“Why are you so down on the Obama Administration?” asks a friend.
Here’s an example of why:
WASHINGTON (JTA) — Advancing Israel-Palestinian peace is the “epicenter” of U.S. foreign policy, the White House national security adviser said.
“If there was one problem I could recommend to the president if he could solve one problem, this would be it,” James Jones said Tuesday in Washington during an address to the first conference of J Street, the dovish pro-Israel lobby. Bringing about an Israeli-Palestinian peace agreement would create “ripples” around the world, Jones said. “The reverse is not true. This is the epicenter.”
Oh really? How about solving the problem of Iran? I bet that almost any Arab leader, speaking candidly, would agree that this is more urgent than peace between Israel and the Palestinians. The Iranian regime is
- Exporting its revolution everywhere possible by means of its Hezbollah proxy
- Preventing a solution to the Israeli-Palestinian conflict by supporting Hamas, Islamic Jihad, etc.
- Providing arms and support to Syria, which is helping insurgents in Iraq and subverting Lebanon
- Developing nuclear weapons
I agree that Iran would be a hard nut to crack, but guess what — so is the Israeli-Palestinian conflict, particularly if nothing is done about Iran. It should be clear that the chain of causality starts in Tehran, not Jerusalem.
Jones is expressing the so-called ‘linkage theory’, the really absurd idea that all the problems of the Mideast would be on the way to solution if the Israeli-Palestinian conflict would only end. There’s also the corollary to this that the conflict is entirely Israel’s fault, and the way to solve it is to force Israel to give in to all Arab demands. This is more or less the Saudi point of view, and it isn’t surprising to see James L. Jones pushing it.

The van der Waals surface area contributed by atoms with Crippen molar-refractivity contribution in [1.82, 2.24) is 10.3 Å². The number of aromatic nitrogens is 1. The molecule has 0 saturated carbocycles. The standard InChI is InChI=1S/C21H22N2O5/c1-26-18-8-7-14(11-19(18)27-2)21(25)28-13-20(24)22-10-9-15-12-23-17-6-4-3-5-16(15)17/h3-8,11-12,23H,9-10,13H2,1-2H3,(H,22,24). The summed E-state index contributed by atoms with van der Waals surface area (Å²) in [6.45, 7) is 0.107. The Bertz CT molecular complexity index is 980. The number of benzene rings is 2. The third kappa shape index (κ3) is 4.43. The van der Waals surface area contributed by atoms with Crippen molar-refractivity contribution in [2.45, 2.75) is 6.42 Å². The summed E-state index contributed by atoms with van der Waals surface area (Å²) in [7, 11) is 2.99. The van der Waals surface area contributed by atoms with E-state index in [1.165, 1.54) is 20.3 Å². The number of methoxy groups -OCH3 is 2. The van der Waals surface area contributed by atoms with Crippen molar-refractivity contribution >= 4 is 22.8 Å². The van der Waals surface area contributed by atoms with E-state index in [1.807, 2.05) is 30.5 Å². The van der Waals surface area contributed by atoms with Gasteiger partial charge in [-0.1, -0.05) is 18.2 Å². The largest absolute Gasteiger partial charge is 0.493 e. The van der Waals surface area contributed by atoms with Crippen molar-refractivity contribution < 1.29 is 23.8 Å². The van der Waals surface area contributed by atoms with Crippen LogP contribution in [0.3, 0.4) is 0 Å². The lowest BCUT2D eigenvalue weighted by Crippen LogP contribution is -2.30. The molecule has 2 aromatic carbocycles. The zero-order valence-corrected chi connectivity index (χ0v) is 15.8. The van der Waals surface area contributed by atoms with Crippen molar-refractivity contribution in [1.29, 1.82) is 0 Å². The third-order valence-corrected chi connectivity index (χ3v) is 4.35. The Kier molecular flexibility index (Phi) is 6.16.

After he retired from the marine Corps, Gen. Jones served as president and CEO of the Institute for 21st Century Energy — an industry-funded lobby and PR organization; and in 2008 he joined the board of Directors of the Chevron Corporation, which has large operations in Saudi Arabia, Kuwait and Qatar. He was appointed “security coordinator” for the Bush Administration’s Israeli-Palestinian peace efforts, and in 2008 issued a report which was not released, but which purportedly made “Israel look very bad”. He also proposed that security should be guaranteed by NATO troops after an Israeli pullout from Judea and Samaria.
This is the guy who is one of the top advisors to the President on foreign policy, perhaps the most influential!